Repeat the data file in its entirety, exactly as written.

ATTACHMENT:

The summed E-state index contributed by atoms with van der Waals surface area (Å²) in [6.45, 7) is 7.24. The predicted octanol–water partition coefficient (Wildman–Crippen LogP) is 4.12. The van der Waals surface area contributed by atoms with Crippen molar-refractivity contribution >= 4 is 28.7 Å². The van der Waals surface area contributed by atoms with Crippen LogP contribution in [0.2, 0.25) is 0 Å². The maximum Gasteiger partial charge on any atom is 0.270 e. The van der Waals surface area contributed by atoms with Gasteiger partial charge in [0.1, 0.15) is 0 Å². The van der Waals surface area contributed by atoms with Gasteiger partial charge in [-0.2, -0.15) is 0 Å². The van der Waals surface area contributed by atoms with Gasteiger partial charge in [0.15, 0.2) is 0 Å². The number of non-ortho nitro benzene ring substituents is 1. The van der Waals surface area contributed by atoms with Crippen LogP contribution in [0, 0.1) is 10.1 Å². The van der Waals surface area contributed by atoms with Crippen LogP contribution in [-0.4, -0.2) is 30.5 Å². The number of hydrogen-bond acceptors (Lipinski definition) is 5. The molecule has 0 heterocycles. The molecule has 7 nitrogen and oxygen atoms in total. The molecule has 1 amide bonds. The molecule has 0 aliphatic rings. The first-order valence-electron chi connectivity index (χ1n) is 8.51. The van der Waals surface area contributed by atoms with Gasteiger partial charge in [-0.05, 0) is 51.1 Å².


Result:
The summed E-state index contributed by atoms with van der Waals surface area (Å²) in [6.45, 7) is 7.24. The predicted octanol–water partition coefficient (Wildman–Crippen LogP) is 4.12. The van der Waals surface area contributed by atoms with Crippen molar-refractivity contribution >= 4 is 28.7 Å². The van der Waals surface area contributed by atoms with Crippen LogP contribution in [0.2, 0.25) is 0 Å². The maximum Gasteiger partial charge on any atom is 0.270 e. The van der Waals surface area contributed by atoms with Gasteiger partial charge in [0.1, 0.15) is 0 Å². The van der Waals surface area contributed by atoms with Gasteiger partial charge in [-0.2, -0.15) is 0 Å². The van der Waals surface area contributed by atoms with Gasteiger partial charge in [0.15, 0.2) is 0 Å². The number of non-ortho nitro benzene ring substituents is 1. The van der Waals surface area contributed by atoms with Crippen LogP contribution in [0, 0.1) is 10.1 Å². The van der Waals surface area contributed by atoms with Crippen LogP contribution in [-0.4, -0.2) is 30.5 Å². The number of hydrogen-bond acceptors (Lipinski definition) is 5. The molecule has 0 heterocycles. The molecule has 7 nitrogen and oxygen atoms in total. The molecule has 1 amide bonds. The molecule has 0 aliphatic rings. The first-order valence-electron chi connectivity index (χ1n) is 8.51. The van der Waals surface area contributed by atoms with Gasteiger partial charge in [-0.05, 0) is 51.1 Å².